WEST Coast coach Adam Simpson holds some reservations about Optus Stadium's surface ahead of the Eagles' first home game, but isn't blaming the ground's firmness for Willie Rioli's foot trouble.
Rioli was ruled out from the round one trip to the Gabba and the extent of his stress-related problem is yet to be revealed.
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He is the latest in a string of West Coast players to battle foot issues since last year, when the Eagles switched to WA's new home of football and also trained regularly on the hard deck at under construction headquarters Mineral Resources Park (formerly Lathlain).
Elliot Yeo (toe), Tom Barrass (foot and back), Jamie Cripps (toe) and Josh Kennedy (foot) have all managed problems, and Rioli's issue came to light after training on Optus in the build-up to round one.
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Simpson didn't want to be "sitting here complaining" and labelled the venue a "tremendous stadium", but believed the surface, which was one of several teething problems in 2018, is as hard as ever.
That's despite stadium testing being understood to have shown it was in the middle of the AFL's acceptable range for Fremantle's win over North Melbourne last Sunday.
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"I think across the competition (firm grounds are an issue). The Gabba was really hard, Optus is as hard as I've felt it, despite the Clegg (Hammer) readings," Simpson said.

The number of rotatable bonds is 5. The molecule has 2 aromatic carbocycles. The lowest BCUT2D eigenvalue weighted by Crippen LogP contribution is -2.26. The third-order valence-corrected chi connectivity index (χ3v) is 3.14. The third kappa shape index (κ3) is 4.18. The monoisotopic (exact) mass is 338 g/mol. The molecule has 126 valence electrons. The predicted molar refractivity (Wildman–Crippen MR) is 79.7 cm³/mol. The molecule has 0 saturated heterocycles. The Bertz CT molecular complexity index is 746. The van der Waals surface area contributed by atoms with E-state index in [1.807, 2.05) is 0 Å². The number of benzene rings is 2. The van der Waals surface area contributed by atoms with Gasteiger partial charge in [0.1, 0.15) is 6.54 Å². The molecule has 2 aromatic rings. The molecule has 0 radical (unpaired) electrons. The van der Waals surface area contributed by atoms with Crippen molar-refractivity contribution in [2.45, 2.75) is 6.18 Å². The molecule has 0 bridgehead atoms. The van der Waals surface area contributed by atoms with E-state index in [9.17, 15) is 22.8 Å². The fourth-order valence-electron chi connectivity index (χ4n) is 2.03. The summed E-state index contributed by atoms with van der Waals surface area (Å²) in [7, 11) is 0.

"I think there's issues across the board with the surfaces. I don't think Optus is the reason why Willie has pulled up a bit sore, I think that's a bit unfair.
"But there's no doubt coming out of the summer that a lot of the grounds are pretty hard.
"We're monitoring that more than ever, the conditions they're playing under. We've got an eye on it.
"I think there's always something you can do, it's just how much priority you put on it.
"We're always in discussions with how hard the (Optus) surface is."
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Gun midfielder Elliot Yeo believes there is a correlation between the firmness of Optus Stadium and the spate of foot issues.
"I think there is. You can't really look past the stats and the stats say there's been a lot of foot and toe injuries," Yeo told AFL.com.au.
"That's not just from our team as well, that's teams that have come over here and all of sudden you see them going out with (sore) heels and foot problems."
Sydney superstar Lance Franklin was the most high-profile player to pull up sore after playing at the stadium in round one last year.
Franklin bagged eight goals but later missed three games due to a bruised heel, which coach John Longmire linked to the new stadium's surface.
West Coast, Fremantle and visiting teams were later asked not to train at the venue for several weeks last May as work was completed to soften the ground.
"Hopefully it's softened up, and with the game last weekend as well," Yeo said.
"It's the second year, the grass is still sort of new and starting to adapt, so I think it might take a couple of years until it's in its prime.
"It's one of those things where I'm sure if it wasn't up to scratch then the club would speak up and say something, or the AFLPA would.
"It is hard, but in saying that there is benefits of being hard. It's a quick deck, you're able to turn a bit sharper and you can feel like you're on top (of the ground), but the negative side is you pull up a lot sorer."
In a statement provided to AFL.com.au, Optus Stadium CEO Mike McKenna was confident the Optus Stadium surface was in an acceptable range for football.
"The latest Clegg Hammer tests completed today show that the stadium turf is well within the AFL’s preferred range," McKenna said.
"The AFL’s independent turf consultant has been to Optus Stadium twice during the pre-season and has been very complimentary of the general condition of playing surface, the Clegg Hammer rating, traction readings and the early season penetration of the rye winter grass.
"The turf condition at Optus Stadium is well advanced compared to the same time last year."
Fremantle has also been contacted for comment.